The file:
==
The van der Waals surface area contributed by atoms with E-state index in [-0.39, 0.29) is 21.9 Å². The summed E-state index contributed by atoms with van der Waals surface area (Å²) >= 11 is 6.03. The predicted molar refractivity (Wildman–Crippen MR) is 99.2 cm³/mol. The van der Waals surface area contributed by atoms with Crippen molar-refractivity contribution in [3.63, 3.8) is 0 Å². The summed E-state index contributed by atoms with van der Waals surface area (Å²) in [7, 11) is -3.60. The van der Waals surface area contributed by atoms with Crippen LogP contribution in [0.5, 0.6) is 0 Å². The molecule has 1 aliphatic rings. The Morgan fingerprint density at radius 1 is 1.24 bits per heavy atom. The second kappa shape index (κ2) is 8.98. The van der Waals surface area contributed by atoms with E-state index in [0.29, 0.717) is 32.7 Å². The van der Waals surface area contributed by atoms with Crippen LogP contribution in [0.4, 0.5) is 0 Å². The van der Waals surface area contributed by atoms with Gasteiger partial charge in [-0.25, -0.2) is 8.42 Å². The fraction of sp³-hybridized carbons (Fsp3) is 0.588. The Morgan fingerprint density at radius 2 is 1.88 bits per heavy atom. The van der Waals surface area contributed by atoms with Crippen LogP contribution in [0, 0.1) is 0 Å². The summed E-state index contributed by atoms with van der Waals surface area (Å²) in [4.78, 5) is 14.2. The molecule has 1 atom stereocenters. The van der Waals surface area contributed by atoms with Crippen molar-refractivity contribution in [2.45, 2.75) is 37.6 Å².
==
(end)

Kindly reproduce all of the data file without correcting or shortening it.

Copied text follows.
The van der Waals surface area contributed by atoms with E-state index in [-0.39, 0.29) is 21.9 Å². The summed E-state index contributed by atoms with van der Waals surface area (Å²) >= 11 is 6.03. The predicted molar refractivity (Wildman–Crippen MR) is 99.2 cm³/mol. The van der Waals surface area contributed by atoms with Crippen molar-refractivity contribution in [3.63, 3.8) is 0 Å². The summed E-state index contributed by atoms with van der Waals surface area (Å²) in [7, 11) is -3.60. The van der Waals surface area contributed by atoms with Crippen LogP contribution in [0.5, 0.6) is 0 Å². The molecule has 1 aliphatic rings. The Morgan fingerprint density at radius 1 is 1.24 bits per heavy atom. The second kappa shape index (κ2) is 8.98. The van der Waals surface area contributed by atoms with E-state index in [0.29, 0.717) is 32.7 Å². The van der Waals surface area contributed by atoms with Crippen LogP contribution in [0.4, 0.5) is 0 Å². The van der Waals surface area contributed by atoms with Gasteiger partial charge in [-0.25, -0.2) is 8.42 Å². The fraction of sp³-hybridized carbons (Fsp3) is 0.588. The Morgan fingerprint density at radius 2 is 1.88 bits per heavy atom. The van der Waals surface area contributed by atoms with Crippen LogP contribution in [0, 0.1) is 0 Å². The summed E-state index contributed by atoms with van der Waals surface area (Å²) in [4.78, 5) is 14.2. The molecule has 1 atom stereocenters. The van der Waals surface area contributed by atoms with Crippen molar-refractivity contribution in [2.45, 2.75) is 37.6 Å².